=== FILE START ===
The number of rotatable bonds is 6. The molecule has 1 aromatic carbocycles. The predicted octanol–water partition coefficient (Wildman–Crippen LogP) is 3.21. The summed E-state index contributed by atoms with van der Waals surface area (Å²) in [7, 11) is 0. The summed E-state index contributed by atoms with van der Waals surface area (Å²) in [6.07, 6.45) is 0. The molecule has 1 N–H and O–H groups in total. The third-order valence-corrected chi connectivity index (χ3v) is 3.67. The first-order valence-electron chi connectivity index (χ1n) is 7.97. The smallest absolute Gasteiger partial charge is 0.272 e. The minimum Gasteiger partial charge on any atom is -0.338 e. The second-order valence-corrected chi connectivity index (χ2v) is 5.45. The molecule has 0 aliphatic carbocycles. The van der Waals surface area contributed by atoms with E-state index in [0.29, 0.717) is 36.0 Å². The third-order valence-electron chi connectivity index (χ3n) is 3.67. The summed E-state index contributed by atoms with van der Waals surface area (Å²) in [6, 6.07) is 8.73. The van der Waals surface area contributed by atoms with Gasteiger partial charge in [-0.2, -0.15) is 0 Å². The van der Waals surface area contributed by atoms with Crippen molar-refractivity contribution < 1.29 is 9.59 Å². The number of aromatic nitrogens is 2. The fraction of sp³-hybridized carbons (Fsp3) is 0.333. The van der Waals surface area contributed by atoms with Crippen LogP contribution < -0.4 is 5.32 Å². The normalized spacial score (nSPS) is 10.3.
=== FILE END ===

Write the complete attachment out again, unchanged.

The number of rotatable bonds is 6. The molecule has 1 aromatic carbocycles. The predicted octanol–water partition coefficient (Wildman–Crippen LogP) is 3.21. The summed E-state index contributed by atoms with van der Waals surface area (Å²) in [7, 11) is 0. The summed E-state index contributed by atoms with van der Waals surface area (Å²) in [6.07, 6.45) is 0. The molecule has 1 N–H and O–H groups in total. The third-order valence-corrected chi connectivity index (χ3v) is 3.67. The first-order valence-electron chi connectivity index (χ1n) is 7.97. The smallest absolute Gasteiger partial charge is 0.272 e. The minimum Gasteiger partial charge on any atom is -0.338 e. The second-order valence-corrected chi connectivity index (χ2v) is 5.45. The molecule has 0 aliphatic carbocycles. The van der Waals surface area contributed by atoms with E-state index in [0.29, 0.717) is 36.0 Å². The third-order valence-electron chi connectivity index (χ3n) is 3.67. The summed E-state index contributed by atoms with van der Waals surface area (Å²) in [6, 6.07) is 8.73. The van der Waals surface area contributed by atoms with Gasteiger partial charge in [-0.2, -0.15) is 0 Å². The van der Waals surface area contributed by atoms with Crippen molar-refractivity contribution < 1.29 is 9.59 Å². The number of aromatic nitrogens is 2. The fraction of sp³-hybridized carbons (Fsp3) is 0.333. The van der Waals surface area contributed by atoms with Crippen LogP contribution < -0.4 is 5.32 Å². The normalized spacial score (nSPS) is 10.3.